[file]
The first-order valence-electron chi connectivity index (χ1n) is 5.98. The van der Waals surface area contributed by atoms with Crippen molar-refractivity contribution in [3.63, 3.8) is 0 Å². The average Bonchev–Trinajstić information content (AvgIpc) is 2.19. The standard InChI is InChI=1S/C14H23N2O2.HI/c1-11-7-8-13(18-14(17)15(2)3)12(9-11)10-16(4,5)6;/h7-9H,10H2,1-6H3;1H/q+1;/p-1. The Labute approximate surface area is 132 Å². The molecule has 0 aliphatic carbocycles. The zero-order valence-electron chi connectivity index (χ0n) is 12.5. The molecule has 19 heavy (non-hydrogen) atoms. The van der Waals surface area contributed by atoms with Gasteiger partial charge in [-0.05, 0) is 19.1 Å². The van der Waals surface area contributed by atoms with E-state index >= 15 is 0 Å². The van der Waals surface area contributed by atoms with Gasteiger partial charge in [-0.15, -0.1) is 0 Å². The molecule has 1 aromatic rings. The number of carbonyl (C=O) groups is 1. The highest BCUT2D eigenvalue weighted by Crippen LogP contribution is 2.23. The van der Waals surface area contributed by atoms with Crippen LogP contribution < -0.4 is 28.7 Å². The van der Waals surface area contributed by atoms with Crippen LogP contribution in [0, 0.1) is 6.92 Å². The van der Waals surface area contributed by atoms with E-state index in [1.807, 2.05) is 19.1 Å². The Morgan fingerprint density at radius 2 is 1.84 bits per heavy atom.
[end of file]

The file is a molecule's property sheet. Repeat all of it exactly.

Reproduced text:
The first-order valence-electron chi connectivity index (χ1n) is 5.98. The van der Waals surface area contributed by atoms with Crippen molar-refractivity contribution in [3.63, 3.8) is 0 Å². The average Bonchev–Trinajstić information content (AvgIpc) is 2.19. The standard InChI is InChI=1S/C14H23N2O2.HI/c1-11-7-8-13(18-14(17)15(2)3)12(9-11)10-16(4,5)6;/h7-9H,10H2,1-6H3;1H/q+1;/p-1. The Labute approximate surface area is 132 Å². The molecule has 0 aliphatic carbocycles. The zero-order valence-electron chi connectivity index (χ0n) is 12.5. The molecule has 19 heavy (non-hydrogen) atoms. The van der Waals surface area contributed by atoms with Gasteiger partial charge in [-0.05, 0) is 19.1 Å². The van der Waals surface area contributed by atoms with E-state index >= 15 is 0 Å². The van der Waals surface area contributed by atoms with Gasteiger partial charge in [-0.15, -0.1) is 0 Å². The molecule has 1 aromatic rings. The number of carbonyl (C=O) groups is 1. The highest BCUT2D eigenvalue weighted by Crippen LogP contribution is 2.23. The van der Waals surface area contributed by atoms with Crippen LogP contribution < -0.4 is 28.7 Å². The van der Waals surface area contributed by atoms with Crippen LogP contribution in [0, 0.1) is 6.92 Å². The van der Waals surface area contributed by atoms with E-state index in [1.807, 2.05) is 19.1 Å². The Morgan fingerprint density at radius 2 is 1.84 bits per heavy atom.